Hunter is driven by a desire to help people get to know Braden—a goal I completely relate to as the mom of a child with CP. People often tend to see Max’s disabilities over his abilities, and it’s up to our family to help them meet the child behind the cerebral Palsy. Hunter is similarly determined, says his mom, “for people to see Braden’s strengths and value his abilities, but also become aware of his challenges and to see that a large part of what limits Braden is the inefficient equipment available today. He wants people to meet Braden, care for him, remember him and develop a desire to help him. Help by creating truly accessible public buildings, schools, playgrounds and mobility aids and equipment that are stylish, fun and work on all kinds of terrain.”
Danielle and her husband have two other children, and describe the relationship of all their kids as “typical.” As she says, “The fight sometimes, pick on each other, intentionally annoy each other, but they are also all best friends. Hunter makes sure Braden does his work. He doesn’t let him slack—he pushes him to be his best.”
Braden can’t wait to get going. He says, “I am excited about the walk, very very excited! I am happy I get to meet all the new people. The band is gonna play at Hunter’s school. And I am very excited to go to the University of Michigan and see the wrestlers! I might even get Kilwins Fudge! And I get to spend so much time hanging out with Hunter. I love my brother. He is Superman!”
He has no worries about the distance. “I like to be on his back,” says Braden. “I don’t have to get tired and he is very fast!”
They say you can’t know a person’s situation until you’ve walked a mile in their shoes. In walking forty miles, Hunter is going to help a whole lot of people better understand Braden’s world. Happy trails, boys.
This is a post in the weekly Autism Hopes series by Lisa Quinones-Fontanez, a mom who blogs over at Atypical Familia.
With Mother’s Day approaching and Father’s Day next month, I am reminded of something my friend, Jessica, posted on Facebook. Jessica was having one of those up-and-down days only a special needs parent can understand. The mom of three kids, Jessica’s 9 year-old son has autism.
As I direct my son to pick up his chewed up and spit out pretzels from around the house for the umpteenth time today and have my sleeve tugged on yet again before I prompt him to tap and say excuse me, and hold him tightly to get him to stop hitting his own head, and then bathe in the sweetness of his beautiful smile when he tries to climb his 9 year old sized body into my arms, I do believe there needs to be a mother’s day specifically for moms of kids of special needs. Yes…parenting all kids is challenging. But sorry folks, on a day to day kind of level, it’s just not the same thing.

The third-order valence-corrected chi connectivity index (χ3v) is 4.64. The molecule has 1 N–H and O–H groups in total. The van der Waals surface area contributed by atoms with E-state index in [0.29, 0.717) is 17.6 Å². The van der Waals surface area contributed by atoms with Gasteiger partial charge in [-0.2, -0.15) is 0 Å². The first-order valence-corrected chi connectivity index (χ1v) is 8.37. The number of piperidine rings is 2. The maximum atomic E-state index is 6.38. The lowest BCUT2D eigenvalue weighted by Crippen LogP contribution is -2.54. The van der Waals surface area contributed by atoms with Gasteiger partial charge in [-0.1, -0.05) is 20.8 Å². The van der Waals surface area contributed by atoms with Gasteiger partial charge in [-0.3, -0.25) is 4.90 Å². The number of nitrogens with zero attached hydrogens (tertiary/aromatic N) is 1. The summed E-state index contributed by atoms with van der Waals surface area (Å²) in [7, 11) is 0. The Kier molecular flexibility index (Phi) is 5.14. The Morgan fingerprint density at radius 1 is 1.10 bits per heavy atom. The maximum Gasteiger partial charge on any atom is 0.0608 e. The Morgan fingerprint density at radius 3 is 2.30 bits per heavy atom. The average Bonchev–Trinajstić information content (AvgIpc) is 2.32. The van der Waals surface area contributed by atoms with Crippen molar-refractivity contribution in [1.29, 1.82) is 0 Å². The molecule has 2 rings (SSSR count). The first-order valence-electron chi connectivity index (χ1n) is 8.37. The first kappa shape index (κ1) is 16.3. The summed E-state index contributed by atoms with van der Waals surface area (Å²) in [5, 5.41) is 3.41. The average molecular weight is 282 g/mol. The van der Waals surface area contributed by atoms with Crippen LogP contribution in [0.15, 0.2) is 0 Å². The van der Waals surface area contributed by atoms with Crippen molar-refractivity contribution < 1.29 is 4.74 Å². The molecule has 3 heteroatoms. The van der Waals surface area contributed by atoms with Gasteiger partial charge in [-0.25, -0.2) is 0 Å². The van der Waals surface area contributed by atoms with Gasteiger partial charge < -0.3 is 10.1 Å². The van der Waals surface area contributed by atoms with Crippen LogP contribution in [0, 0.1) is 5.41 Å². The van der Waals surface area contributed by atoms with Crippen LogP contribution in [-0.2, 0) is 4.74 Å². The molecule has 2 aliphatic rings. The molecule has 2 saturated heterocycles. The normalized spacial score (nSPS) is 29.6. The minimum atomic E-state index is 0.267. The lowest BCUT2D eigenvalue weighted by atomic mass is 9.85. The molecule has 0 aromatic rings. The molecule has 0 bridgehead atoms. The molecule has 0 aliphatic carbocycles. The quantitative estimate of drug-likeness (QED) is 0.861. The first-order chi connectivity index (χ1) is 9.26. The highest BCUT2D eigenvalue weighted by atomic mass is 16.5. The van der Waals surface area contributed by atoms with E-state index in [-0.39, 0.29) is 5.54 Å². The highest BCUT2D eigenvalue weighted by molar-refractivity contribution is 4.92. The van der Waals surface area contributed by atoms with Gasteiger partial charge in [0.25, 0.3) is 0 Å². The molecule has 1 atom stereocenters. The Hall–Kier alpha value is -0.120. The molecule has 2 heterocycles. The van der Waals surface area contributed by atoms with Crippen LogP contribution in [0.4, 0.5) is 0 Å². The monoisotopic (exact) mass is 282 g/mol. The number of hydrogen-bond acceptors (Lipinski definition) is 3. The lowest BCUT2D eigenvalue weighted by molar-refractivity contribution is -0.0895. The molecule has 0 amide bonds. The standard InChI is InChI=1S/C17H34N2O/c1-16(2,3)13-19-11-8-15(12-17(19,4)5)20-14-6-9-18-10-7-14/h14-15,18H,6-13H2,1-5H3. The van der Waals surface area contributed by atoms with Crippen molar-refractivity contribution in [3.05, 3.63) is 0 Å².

I don’t like to play the “hardship olympics.” But when I think about all the ways parenting a child with special needs is different…it makes my head spin. At the same time, I am still a mother and I’m celebrated on Mother’s Day.
I reached out to other special needs moms for their thoughts on whether or not special needs parents deserve their own day. Here’s what they had to say:
…Sometimes you feel like no one in your life acknowledges how much extra effort you have to put into everything, how much has been handed to you that you’re not able to do, and all the additional worries you have about your child’s future. It would be nice to have a day set aside to acknowledge that just once. [But] I don’t want my kids to feel that their differences are a reason we should be singled out as a family, whether it’s them or me. I am still trying to learn how to walk the fine line of celebrating what makes us unique and not focusing too much on what makes us different. — Jessica, Don’t Mind the Mess
I have mixed feelings on this. I do think we deserve props for all that we do as special needs parents–and we do a LOT. And then some! But I hesitate because there are times when I feel a gap between me and parents of typically-developing kids, and I’m not sure I’d like to further distinguish ourselves. One thing’s for sure: Our families should totally kiss up to us on Mother’s Day–and Father’s Day too! — Ellen, Love That Max
Being a mother to children with and without special needs, I definitely believe we deserve a day of our own. As a special needs parent you are faced with so many obstacles. A simple trip to the local park requires special planning and strategizing. A special needs parent has very little ”me” time. I think it would be great if there were a day to celebrate our hard work and accomplishments. — Lizette, Diary of a Loving Mom